Saving / Y + S / Y
Saving = Income – Consumption Expenditure or,
S = Y – C.
The gap of income over consumption expenditure leads to a deficiency in demand if it is not filled through investment. In other words, savings need to be mobilized and injected back into production system. Such injections are called investment. Thus,
I = S = Y – C,
For equilibrium if injections (I) lag behind the withdrawals (S), depression is not far behind. If S is not properly mobilized and injected back, the only alternative is to increase C. This is possible only through high propensities (APC and MPC) to consume. Both need to be very high for this purpose.
It would be in order to demonstrate the relationships between average and marginal propensities to consume and to save here (see Table 4.1) for proper understanding of the two.
Y = C + S
Y / Y = C / Y + S / Y
1 = APC + APS
(Dividing by y on both the sides)
Where, APC = Average Propensity to Consume (C/Y)
And, APS = Average Propensity to Save (S/Y)
Thus, APC must be very high and APS very low particularly when mobilization and injection of savings is low. In like manner, even MPC must be very high and MPS very low as shown below.
At an initial stage, let Y1 = C1 + S1
At a later stage, let Y2 = C2 + S2
Subtracting, Y2 – Y1 = C2 – C1 + S2 – S1
= ?Y = ?C + ?S
= ?Y / ?Y = ?C / ?Y + ?S / ?Y
1 = MPC + MPS
Note that high values of MPC and APC (ideally, 1 each) ensure low (ideally, 0) level of leakages from the circular flow of income and expenditure. Recall that Keynesian Theory holds the leakage from the circular flow responsible for the onset of depression.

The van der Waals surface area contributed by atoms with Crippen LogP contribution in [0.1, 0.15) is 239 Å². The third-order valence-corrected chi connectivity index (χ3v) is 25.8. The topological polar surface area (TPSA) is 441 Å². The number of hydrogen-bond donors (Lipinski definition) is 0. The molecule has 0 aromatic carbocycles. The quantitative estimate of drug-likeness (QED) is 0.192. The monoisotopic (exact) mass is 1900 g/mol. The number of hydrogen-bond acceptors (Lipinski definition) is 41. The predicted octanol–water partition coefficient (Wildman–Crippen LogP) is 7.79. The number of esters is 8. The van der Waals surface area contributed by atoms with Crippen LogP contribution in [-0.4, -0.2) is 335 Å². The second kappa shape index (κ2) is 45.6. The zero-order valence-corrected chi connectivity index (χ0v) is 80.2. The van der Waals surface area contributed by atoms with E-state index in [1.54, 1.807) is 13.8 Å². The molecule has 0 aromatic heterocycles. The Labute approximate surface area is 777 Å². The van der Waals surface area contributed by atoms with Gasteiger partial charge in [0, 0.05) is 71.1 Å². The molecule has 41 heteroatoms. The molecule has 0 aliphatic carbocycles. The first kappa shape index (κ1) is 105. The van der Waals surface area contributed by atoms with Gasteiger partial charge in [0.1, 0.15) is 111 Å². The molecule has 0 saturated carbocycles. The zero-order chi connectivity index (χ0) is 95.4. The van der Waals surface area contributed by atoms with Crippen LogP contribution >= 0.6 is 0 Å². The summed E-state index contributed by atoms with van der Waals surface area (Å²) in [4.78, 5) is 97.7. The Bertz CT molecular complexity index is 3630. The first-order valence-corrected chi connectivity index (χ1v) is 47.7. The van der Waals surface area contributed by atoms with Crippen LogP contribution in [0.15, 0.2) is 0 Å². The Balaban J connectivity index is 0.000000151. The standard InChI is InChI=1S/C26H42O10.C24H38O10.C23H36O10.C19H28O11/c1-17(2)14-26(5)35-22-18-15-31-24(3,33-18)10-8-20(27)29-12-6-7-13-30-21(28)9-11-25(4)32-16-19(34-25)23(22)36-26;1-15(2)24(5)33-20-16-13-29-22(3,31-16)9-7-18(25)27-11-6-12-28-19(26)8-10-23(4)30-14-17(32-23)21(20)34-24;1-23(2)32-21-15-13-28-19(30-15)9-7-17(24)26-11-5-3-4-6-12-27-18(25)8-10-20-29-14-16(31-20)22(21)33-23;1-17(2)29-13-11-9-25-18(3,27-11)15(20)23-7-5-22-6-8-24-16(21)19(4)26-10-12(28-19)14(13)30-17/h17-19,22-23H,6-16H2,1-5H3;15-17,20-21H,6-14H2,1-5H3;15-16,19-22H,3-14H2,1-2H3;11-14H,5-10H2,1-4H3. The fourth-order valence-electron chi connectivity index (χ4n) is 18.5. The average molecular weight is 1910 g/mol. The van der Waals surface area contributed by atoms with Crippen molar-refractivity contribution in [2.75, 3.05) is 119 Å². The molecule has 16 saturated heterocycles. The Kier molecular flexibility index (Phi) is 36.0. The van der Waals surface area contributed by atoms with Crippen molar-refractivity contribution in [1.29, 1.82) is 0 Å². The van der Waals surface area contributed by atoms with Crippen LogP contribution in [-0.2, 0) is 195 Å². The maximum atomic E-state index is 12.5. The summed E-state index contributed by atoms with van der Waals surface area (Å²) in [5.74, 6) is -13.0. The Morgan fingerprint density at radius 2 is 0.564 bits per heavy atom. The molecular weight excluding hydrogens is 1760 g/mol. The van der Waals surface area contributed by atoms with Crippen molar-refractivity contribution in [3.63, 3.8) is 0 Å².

In other words, if MPC and APC are each unitary (i.e., APS and MPS are each zero), the circular flow of income and expenditure is perfect and the question of onset of depression would never arise.
Since increase in consumption expenditure lags behind the increase in the income, the marginal efficiency of capital experiences a downward pressure due to lagging consumption demand. This affects the profitability and hence the investment adversely.
2. The law explains the turning points in the trade cycles. A downturn from the boom begins when increase in consumption expenditure is much less than an increase in income. In the same way, an upturn from depression begins when the consumption expenditure cannot be reduced in the same proportion in which people’s income decreases.
3. Income of the people does not increase in the same proportion in which supply of money increases because people do not increase consumption expenditure in the same proportion in which income increases.